Here's How Spray Cooling Works

We all know that electronic devices get hot, and that spray cooling can calm them down. But just how does this technique work? Understanding the physics of spray cooling will be essential as work goes on to build ever-smaller electronic systems, circuits, and chips.

Stephanie vL Henkel
Stephanie vL Henkel

The problem with densely packed electronic devices such as chips and ICs is that the heat they generate has nowhere to go. As these devices shrink, so do their avenues of heat dissipation. A PC, for instance, produces <1 W/cm2 . A heat sink or fan can handle that, partly because the PC is not encapsulated. But when it comes to micro-devices that produce hundreds or thousands of watts per square centimeter, engineers rely on spray cooling, a high-flux, heat-removal technique that applies water to the individual chips.

Droplet and liquid film at initial conditions
Droplet and liquid film at initial conditions

At the University of Arkansas, researchers led by Panneer Selvam have created computational models of the effect of spray cooling on heated surfaces. Their conclusions indicate that the phenomenon is a result of a complex interaction of conduction and convection. Selvam also determined that the density of individual droplets affects the ability of each drop's ability to cool a heated surface.

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Heat produced by a chip creates a thin, liquid film and vapor bubbles on its surface. The droplets in a fine mist of coolant spray interact with the film and the bubbles to transfer heat. The researchers created a computational model of a droplet's flow and interaction with the film or bubble that allowed them to study fluid properties, such as density, viscosity, and thermal conductivity. The complex equations they developed led to a better understanding of a droplet's effect on gravity, surface tension, and phase change.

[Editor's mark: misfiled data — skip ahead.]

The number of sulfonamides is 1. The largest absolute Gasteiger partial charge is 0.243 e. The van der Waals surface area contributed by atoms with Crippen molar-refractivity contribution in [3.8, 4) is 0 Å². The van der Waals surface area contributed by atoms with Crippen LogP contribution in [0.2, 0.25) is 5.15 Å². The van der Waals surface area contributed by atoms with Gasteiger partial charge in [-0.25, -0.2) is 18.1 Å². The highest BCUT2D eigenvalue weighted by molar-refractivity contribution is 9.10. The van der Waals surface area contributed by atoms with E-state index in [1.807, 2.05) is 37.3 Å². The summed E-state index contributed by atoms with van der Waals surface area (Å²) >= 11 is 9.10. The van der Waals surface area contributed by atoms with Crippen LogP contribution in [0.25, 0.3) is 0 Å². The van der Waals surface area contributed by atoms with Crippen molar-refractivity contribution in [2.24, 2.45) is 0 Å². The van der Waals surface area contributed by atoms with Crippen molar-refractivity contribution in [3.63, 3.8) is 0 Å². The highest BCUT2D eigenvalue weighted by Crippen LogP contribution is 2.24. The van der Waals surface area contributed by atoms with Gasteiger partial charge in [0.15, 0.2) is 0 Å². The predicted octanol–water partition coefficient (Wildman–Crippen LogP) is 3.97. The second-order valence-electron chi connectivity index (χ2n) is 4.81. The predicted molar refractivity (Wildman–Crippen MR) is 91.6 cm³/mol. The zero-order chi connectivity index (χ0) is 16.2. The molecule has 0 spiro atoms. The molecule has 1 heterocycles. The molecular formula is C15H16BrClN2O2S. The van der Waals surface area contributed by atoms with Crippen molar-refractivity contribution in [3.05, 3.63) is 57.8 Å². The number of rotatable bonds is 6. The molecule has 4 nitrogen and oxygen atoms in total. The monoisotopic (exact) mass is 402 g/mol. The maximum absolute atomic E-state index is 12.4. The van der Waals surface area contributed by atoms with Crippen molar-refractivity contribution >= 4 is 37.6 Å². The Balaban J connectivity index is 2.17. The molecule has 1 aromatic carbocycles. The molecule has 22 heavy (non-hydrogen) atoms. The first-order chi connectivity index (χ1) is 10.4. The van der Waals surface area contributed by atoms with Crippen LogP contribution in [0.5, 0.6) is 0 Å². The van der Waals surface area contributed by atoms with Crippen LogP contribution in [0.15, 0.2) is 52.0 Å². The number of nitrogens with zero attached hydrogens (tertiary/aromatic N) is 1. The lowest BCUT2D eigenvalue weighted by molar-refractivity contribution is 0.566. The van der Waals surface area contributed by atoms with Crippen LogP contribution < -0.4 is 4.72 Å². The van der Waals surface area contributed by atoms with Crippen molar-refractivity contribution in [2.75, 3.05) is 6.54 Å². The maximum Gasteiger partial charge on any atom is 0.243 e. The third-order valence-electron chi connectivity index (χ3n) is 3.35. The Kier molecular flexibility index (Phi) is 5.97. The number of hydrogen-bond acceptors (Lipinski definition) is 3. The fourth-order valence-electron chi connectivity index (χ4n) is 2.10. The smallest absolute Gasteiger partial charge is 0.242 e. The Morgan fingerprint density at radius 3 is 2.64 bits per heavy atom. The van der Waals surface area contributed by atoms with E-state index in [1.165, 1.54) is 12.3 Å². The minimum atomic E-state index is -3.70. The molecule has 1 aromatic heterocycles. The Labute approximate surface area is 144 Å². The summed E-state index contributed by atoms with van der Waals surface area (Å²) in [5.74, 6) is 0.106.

Liquid and vapor regions at 131.2 µs
Liquid and vapor regions at 131.2 µs

To study the impact of a droplet on a thin liquid film with a growing vapor bubble, initial conditions were established of a bubble radius of 40.491 μm in a liquid layer of 44.172 μm. Then, to explain the mechanism of heat removal, the configuration of liquid and vapor, temperature contour in the computational region, and variation of the Nusselt number on the heated surface were plotted for that configuration. It turns out that upon droplet impact the liquid layer above the bubble tears away and the bubble merges with the vapor above the liquid. So, when the bubble breaks, the cooler liquid spreads into the dry hot area and heat is conducted from the wall to the liquid layer.

Selvam also discovered that a droplet's density affects its ability to cool the surface. At low-density ratios, the droplet failed to burst vapor bubbles within the liquid film. At high-density ratios, droplets burst vapor bubbles upon impact and thus allowed the process of conduction and convection to begin. In other words, energy created by the interaction of the droplet with the thin liquid layer and vapor bubble caused heat to convey or transfer away from the surface.

Findings thus far have come from 2D models; future work will focus on 3D models of surface tension between liquid, vapor, gravity, and viscosity.

The work is supported by the Office of Naval Research, the U.S. Air Force, and NASA.

Contact Panneer Selvam, PhD, PE, Director, Computational Mechanics Lab, University of Arkansas, Fayetteville, AR; 479-575-5356, [email protected], www.uark.edu.

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